Should schools in Texas with high dropout rates receive another year to adjust to the state’s tougher standards before being labeled “academically unacceptable”? Education Commissioner Robert Scott says yes, and he granted waivers to states for the second year in a row in early July. Scott’s rationale is that districts need two years to adjust to changes in the state’s accountability system, which is one of the toughest in the nation. Texas’ new dropout definition, which includes students who choose GEDs over diplomas and those who fail state-mandated exams, has come under fire in some circles for being overly stringent. Proponents say the policy is an honest accounting of graduation rates.
Homeless students rising
In Ohio and other states, the percentage of homeless students is rising by double digits each year, with numbers spread evenly between urban and rural districts. In Ohio’s Toledo Public Schools, for example, the homeless population nearly tripled in a two-year period, and the Cleveland Metropolitan School District saw its numbers rise by 60 percent in one year. First Focus, a nonprofit child and family advocacy group, says up to 2 million children nationwide will be affected by the housing crisis as homes slip into foreclosure. Researchers say the experience could have long-lasting effects on students’ academic progress. The National Center on Family Homelessness reports that, nationally, 48 percent of homeless students in grades three through 12 were proficient in reading and 43 percent were considered proficient in math. More than one in three homeless students are retained, and behavioral problems are common.
Jail parents of chronic truants?
Should parents of truant students face criminal charges when their kids routinely skip school? That’s what happened to 13 Los Angeles parents in mid-July. Each parent was charged with a misdemeanor of contributing to the delinquency of a minor and violating the California education code that requires children to go to school full-time. In one case, the mother of a 12-year-old girl was charged after her daughter missed 63 full days and 66 partial days of school. The reason for the charges, City Attorney Rocky Delgadillo says, is because truants often wind up in street gangs. Parents, Delgadillo believes, have a moral and a legal obligation to keep their kids in school.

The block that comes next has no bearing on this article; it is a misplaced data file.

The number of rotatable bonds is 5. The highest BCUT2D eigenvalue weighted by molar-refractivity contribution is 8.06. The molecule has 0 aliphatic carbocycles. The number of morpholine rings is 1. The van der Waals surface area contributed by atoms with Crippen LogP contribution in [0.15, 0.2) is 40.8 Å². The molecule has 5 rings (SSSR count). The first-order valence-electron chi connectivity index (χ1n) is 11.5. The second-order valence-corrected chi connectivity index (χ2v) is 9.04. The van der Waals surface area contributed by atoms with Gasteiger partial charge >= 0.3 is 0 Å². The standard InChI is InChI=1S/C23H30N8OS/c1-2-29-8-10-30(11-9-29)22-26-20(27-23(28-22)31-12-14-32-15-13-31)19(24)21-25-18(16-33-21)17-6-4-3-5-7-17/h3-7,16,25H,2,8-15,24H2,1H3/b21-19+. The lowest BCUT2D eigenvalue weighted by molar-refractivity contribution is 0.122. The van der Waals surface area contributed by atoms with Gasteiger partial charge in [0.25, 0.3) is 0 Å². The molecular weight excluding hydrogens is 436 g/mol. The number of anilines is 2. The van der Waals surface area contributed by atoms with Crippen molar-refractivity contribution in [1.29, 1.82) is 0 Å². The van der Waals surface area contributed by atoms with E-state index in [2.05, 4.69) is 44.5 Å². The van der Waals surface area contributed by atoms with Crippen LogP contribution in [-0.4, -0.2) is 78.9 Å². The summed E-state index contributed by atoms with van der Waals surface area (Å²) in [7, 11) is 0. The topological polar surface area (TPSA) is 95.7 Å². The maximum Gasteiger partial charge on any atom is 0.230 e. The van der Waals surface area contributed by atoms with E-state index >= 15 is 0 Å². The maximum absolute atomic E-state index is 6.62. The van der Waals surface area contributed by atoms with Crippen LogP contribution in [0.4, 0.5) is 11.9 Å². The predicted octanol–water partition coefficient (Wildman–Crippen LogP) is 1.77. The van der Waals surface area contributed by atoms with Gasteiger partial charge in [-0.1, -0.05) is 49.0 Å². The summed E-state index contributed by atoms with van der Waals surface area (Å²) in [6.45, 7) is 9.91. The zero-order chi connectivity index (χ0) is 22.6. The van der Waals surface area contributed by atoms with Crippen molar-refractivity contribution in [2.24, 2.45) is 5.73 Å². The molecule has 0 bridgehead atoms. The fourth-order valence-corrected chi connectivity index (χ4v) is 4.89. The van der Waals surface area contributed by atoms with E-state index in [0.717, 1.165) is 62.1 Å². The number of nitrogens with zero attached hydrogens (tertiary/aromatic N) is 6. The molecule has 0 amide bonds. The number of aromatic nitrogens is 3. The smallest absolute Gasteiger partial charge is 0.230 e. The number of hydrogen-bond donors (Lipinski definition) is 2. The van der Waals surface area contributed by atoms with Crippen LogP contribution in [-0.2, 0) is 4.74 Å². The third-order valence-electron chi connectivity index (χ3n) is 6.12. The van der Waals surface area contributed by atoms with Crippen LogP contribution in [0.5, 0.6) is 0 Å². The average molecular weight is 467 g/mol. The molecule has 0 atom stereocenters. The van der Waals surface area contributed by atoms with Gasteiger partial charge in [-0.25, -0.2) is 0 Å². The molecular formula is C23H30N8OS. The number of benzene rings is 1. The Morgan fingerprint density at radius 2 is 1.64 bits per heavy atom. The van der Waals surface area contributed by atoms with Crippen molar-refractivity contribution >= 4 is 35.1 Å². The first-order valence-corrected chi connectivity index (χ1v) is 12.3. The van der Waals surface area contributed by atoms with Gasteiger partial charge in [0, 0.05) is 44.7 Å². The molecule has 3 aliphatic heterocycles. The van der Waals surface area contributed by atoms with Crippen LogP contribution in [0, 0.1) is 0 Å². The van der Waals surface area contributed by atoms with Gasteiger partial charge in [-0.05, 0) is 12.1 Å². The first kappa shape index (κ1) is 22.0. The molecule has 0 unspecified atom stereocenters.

Special ed restraints
Has the mainstreaming of students with psychological problems gone too far? Rising numbers of special education students – 600,000 more than a decade ago – have led public schools to use a variety of techniques to calm those with developmental and psychiatric problems. But the techniques, which include takedowns, isolation rooms, and restraints, also have led to injuries, at least two deaths, and increasing litigation. Three states (Michigan, Pennsylvania, and Tennessee) have tightened regulations on restraints and seclusion, and at least three others (California, Iowa, and New York) are considering similar measures. But oversight is limited, and medical experts told the New York Times that children face the risk of being forcibly brought into line until schools adopt formal standards on what techniques are allowed, and when.
Tenure and bad teachers
This case seems extremely egregious: A Long Island school teacher is on paid leave even though she pleaded guilty to drunk driving in June after her fifth driving under the influence arrest in seven years. The reason: She has tenure. According to an Associated Press story, tenure laws can cost the New York City school district $250,000 to fire an incompetent teacher, even those convicted of serious felonies. While tenure laws vary in each state, making comparisons about time and expense difficult, a growing number of legislators are working to shorten the due process phase. And an organization known as the Center for Union Facts has launched a $1 million ad campaign targeting what it calls the 10 worst teachers in the country and offering them $10,000 to quit the profession.